Director Brings His Film And Anti-Bullying Message To Civic
Director Lee Hirsch brought himself and his Bully documentary to town Sept. 6, and more than 1,000 people who were packed into the Civic Auditorium shared the experience of this powerful evening. The Community Conversation, sponsored by Facing History and Ourselves and the Allstate Foundation, included a screening of the movie and a discussion afterward with Hirsch.
Hirsch looked out onto the crowded Civic as he stepped to the podium prior to the film screening and blurted out, “This is awesome!” when he saw how many had come to support his efforts to raise awareness of bullying and find ways to fight it. He shared his own story of being physically abused by bullies as a child and cited it as the reason why he did his film, which follows the lives of three students and their families as they cope with the consequences – sometimes tragic ones – of bullying.
From his own experience, he learned the importance of having at least one adult who will listen. He has also found through his own life and those he has observed while filming Bully, that “if kids are talking about being bullied, assume it’s much worse” than they are telling you.
Although disturbing in many parts, the movie ultimately leaves one with a positive message that we can all help ignite change, one person at a time. “We can turn the tide,” Hirsch said.
After the film, Hirsch sat to talk with four Lakewood High School students – Darnelle Crenshaw, Jazmyn Paoli, Emma Price and Lubna Quadri – and answered questions from each one as well as questions written down by the audience. Hirsch emphasized that schools must present a united front where every single staff member is on the same page about bullying. The message that it is not acceptable must be clear from the principal on down. “Every member of the building needs to work to create a school that feels safe,” he said.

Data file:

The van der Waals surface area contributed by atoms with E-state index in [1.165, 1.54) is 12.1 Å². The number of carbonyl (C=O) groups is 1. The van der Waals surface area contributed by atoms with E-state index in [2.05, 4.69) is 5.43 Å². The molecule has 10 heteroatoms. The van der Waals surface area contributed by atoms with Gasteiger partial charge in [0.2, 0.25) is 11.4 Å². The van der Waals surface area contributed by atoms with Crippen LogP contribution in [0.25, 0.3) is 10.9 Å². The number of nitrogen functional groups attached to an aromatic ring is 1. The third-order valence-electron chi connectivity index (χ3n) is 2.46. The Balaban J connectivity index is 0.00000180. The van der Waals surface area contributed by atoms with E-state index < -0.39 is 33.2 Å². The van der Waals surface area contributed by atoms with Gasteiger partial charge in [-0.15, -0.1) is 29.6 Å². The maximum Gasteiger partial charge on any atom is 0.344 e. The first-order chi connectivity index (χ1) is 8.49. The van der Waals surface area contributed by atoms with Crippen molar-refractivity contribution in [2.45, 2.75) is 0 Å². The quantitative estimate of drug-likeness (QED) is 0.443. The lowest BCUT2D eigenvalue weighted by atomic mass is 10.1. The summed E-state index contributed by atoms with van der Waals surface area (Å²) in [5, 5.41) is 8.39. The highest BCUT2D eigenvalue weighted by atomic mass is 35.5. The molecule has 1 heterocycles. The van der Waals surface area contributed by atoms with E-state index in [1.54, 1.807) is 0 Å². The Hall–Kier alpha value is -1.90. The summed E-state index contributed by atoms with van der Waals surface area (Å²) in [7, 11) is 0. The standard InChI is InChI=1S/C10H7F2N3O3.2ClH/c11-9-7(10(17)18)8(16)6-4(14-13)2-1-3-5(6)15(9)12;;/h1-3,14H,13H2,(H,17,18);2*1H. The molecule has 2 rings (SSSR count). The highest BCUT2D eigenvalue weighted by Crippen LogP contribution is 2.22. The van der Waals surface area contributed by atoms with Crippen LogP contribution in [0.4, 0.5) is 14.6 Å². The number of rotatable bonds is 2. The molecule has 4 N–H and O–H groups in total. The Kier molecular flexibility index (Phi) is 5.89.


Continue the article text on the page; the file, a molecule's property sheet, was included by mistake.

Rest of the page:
Lakewood City Schools’ commitment to bullying prevention is a strong one, evidenced not only by its role in helping to bring the Bully Community Conversation to Lakewood, but also by the recent $10,000 grant Garfield Middle School was awarded to continue its bullying prevention program, which is based on a nationally recognized curriculum, taught at Garfield by Campus Impact. The district is also bringing Rachel's Challenge, a national bullying and violence abatement organization, to Lakewood Civic Auditorium on Sept. 24 to give its presentation on choosing compassion and kindness rather than conflict and aggression.
Hirsch remarked that “it takes an act of community to stand together” against bullying. That night in the Civic, Lakewood was standing together.